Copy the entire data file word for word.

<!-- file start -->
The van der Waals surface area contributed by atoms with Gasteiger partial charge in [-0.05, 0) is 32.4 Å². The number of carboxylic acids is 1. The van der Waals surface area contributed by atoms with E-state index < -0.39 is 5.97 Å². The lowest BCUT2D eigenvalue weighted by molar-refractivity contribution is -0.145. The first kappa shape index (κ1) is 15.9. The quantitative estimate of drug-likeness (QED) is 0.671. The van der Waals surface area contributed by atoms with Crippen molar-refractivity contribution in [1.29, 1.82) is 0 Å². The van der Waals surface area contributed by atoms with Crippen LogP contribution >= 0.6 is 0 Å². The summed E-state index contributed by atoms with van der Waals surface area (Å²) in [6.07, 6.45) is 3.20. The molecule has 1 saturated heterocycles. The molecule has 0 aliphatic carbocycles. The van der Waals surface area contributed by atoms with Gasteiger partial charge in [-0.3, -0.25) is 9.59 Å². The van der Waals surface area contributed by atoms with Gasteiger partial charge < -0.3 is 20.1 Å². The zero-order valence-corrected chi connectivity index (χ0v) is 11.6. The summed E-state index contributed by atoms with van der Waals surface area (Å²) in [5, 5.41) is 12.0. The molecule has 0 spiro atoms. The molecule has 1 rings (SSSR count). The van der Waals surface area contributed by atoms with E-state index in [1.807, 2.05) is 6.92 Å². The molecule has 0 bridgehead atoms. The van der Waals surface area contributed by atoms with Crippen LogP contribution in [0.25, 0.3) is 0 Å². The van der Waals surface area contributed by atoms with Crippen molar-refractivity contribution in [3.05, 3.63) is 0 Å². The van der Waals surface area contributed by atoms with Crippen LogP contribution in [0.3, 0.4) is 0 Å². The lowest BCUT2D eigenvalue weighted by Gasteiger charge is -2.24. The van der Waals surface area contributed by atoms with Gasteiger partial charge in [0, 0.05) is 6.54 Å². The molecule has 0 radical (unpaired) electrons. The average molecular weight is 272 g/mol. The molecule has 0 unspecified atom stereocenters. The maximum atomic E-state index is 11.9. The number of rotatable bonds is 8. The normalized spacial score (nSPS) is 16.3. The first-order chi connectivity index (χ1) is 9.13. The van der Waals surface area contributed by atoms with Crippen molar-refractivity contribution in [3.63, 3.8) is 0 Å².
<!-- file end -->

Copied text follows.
The van der Waals surface area contributed by atoms with Gasteiger partial charge in [-0.05, 0) is 32.4 Å². The number of carboxylic acids is 1. The van der Waals surface area contributed by atoms with E-state index < -0.39 is 5.97 Å². The lowest BCUT2D eigenvalue weighted by molar-refractivity contribution is -0.145. The first kappa shape index (κ1) is 15.9. The quantitative estimate of drug-likeness (QED) is 0.671. The van der Waals surface area contributed by atoms with Crippen molar-refractivity contribution in [1.29, 1.82) is 0 Å². The van der Waals surface area contributed by atoms with Crippen LogP contribution >= 0.6 is 0 Å². The summed E-state index contributed by atoms with van der Waals surface area (Å²) in [6.07, 6.45) is 3.20. The molecule has 1 saturated heterocycles. The molecule has 0 aliphatic carbocycles. The van der Waals surface area contributed by atoms with Gasteiger partial charge in [-0.3, -0.25) is 9.59 Å². The van der Waals surface area contributed by atoms with Gasteiger partial charge < -0.3 is 20.1 Å². The zero-order valence-corrected chi connectivity index (χ0v) is 11.6. The summed E-state index contributed by atoms with van der Waals surface area (Å²) in [5, 5.41) is 12.0. The molecule has 0 spiro atoms. The molecule has 1 rings (SSSR count). The van der Waals surface area contributed by atoms with E-state index in [1.807, 2.05) is 6.92 Å². The molecule has 0 bridgehead atoms. The van der Waals surface area contributed by atoms with Crippen LogP contribution in [0.25, 0.3) is 0 Å². The van der Waals surface area contributed by atoms with Crippen molar-refractivity contribution in [3.05, 3.63) is 0 Å². The van der Waals surface area contributed by atoms with Crippen LogP contribution in [0.3, 0.4) is 0 Å². The lowest BCUT2D eigenvalue weighted by Gasteiger charge is -2.24. The van der Waals surface area contributed by atoms with Gasteiger partial charge in [0, 0.05) is 6.54 Å². The molecule has 0 radical (unpaired) electrons. The average molecular weight is 272 g/mol. The molecule has 0 unspecified atom stereocenters. The maximum atomic E-state index is 11.9. The number of rotatable bonds is 8. The normalized spacial score (nSPS) is 16.3. The first-order chi connectivity index (χ1) is 9.13. The van der Waals surface area contributed by atoms with Crippen molar-refractivity contribution in [3.63, 3.8) is 0 Å².